A hash is generated whenever a new block is created. Modifying something inside the block will cause the hash to change. Hashes are very helpful when you want to detect changes to blocks. If the fingerprint of a block is modified, then it is no longer the same block. The third element of each block is the hash of the previously generated block. This creates a chain of blocks that makes a blockchain.

Blockchain Explained

Let’s take an example. Here in the above example, we have a chain of 3 blocks (X, Y, Z). Each block has a hash number and the hash of the previous block. Block 3 (Z) points to block 2 (Y) and block 2 (Y) points to block 1 (X). The first block (X) cannot point to previous blocks because it’s the first block in the chain. We call this the Genesis Block.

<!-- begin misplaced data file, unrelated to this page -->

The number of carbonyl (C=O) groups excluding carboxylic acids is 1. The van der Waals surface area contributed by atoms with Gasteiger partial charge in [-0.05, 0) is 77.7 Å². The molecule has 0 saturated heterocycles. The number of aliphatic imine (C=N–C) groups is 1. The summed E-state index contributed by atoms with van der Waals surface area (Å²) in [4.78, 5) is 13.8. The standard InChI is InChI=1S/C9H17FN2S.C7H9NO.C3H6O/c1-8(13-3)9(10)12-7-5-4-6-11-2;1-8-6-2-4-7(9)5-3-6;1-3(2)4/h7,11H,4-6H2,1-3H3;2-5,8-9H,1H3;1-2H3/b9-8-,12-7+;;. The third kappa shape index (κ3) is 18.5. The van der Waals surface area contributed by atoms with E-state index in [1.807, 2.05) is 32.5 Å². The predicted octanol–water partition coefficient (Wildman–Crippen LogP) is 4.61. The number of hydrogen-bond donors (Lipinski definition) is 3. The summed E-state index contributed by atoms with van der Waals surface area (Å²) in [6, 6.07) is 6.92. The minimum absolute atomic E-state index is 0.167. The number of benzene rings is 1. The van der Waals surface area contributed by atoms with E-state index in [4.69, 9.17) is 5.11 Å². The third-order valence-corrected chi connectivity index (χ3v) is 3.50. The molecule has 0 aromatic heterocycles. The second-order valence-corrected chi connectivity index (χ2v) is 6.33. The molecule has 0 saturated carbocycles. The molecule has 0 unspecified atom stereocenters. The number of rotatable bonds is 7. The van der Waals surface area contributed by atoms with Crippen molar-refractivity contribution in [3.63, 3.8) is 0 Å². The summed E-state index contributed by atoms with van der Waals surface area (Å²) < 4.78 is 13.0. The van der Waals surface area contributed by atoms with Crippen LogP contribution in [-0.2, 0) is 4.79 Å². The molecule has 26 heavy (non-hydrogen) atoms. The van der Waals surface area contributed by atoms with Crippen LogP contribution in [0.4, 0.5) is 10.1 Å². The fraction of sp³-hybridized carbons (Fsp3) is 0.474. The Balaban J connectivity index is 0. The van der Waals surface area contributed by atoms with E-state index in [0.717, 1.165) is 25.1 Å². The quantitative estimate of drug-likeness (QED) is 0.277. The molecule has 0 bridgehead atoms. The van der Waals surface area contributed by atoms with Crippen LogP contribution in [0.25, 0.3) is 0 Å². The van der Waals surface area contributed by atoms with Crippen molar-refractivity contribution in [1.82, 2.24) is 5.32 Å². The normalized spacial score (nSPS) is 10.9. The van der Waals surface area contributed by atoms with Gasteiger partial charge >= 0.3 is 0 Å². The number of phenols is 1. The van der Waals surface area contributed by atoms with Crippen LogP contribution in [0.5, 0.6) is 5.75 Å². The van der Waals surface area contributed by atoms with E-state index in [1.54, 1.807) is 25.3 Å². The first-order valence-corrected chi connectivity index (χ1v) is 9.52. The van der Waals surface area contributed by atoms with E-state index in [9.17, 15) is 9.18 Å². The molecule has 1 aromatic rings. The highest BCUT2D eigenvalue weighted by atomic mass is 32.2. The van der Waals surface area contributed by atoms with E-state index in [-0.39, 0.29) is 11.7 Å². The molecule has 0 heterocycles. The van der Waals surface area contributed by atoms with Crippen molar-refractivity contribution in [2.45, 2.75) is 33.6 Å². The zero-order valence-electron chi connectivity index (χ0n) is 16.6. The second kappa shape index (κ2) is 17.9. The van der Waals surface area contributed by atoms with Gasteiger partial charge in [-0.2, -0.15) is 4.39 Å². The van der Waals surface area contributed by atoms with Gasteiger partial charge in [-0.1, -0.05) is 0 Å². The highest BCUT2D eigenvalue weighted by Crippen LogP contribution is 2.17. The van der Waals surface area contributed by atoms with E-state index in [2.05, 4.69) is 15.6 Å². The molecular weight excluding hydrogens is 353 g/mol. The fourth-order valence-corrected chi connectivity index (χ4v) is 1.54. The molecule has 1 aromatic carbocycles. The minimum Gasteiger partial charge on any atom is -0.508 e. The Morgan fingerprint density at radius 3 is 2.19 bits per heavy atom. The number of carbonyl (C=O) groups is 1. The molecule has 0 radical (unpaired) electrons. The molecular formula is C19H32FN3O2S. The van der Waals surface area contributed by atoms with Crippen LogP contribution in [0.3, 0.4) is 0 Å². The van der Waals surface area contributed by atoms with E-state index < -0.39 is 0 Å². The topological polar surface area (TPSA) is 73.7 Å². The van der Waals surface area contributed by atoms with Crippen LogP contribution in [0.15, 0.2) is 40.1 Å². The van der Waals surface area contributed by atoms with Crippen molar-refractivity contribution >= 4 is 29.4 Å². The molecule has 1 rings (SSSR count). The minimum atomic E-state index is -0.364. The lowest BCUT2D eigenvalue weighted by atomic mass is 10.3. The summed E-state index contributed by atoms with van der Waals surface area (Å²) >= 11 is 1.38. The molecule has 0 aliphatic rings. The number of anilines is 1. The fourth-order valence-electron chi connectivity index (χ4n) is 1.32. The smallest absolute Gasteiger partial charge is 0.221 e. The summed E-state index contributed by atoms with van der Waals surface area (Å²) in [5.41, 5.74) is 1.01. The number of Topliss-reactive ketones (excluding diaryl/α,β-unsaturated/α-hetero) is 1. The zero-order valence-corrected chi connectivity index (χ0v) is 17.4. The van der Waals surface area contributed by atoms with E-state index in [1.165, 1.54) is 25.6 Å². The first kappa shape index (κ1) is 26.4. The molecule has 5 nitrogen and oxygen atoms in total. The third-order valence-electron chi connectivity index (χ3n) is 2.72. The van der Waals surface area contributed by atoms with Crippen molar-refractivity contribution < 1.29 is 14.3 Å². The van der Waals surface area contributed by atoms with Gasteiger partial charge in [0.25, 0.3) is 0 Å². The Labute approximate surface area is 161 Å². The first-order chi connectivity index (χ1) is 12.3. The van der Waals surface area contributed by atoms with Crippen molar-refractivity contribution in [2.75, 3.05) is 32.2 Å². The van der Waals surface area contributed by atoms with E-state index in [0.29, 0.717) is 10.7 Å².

Blockchain Explained - Tampered Block

Let’s say that you tamper with block 2 (Y). This changes the hash of block 2 (Y), making block 3 and all subsequent blocks invalid because they no longer share a valid hash of the previous block. So tampering with a single block will make all subsequent blocks invalid. You could tamper with a block and recalculate all the hashes of all other blocks to make your blockchain valid. To solve this, blockchains have something called Proof-of-Work.

Bitcoin takes about 10 minutes to calculate and add a new block to the chain. This makes it very hard to tamper with the blocks because if you tamper with 1 block, you’ll need to recalculate the proof-of-work for all the following blocks. Instead of using a central device to manage the chain, blockchain uses a peer-to-peer network, and anyone can join.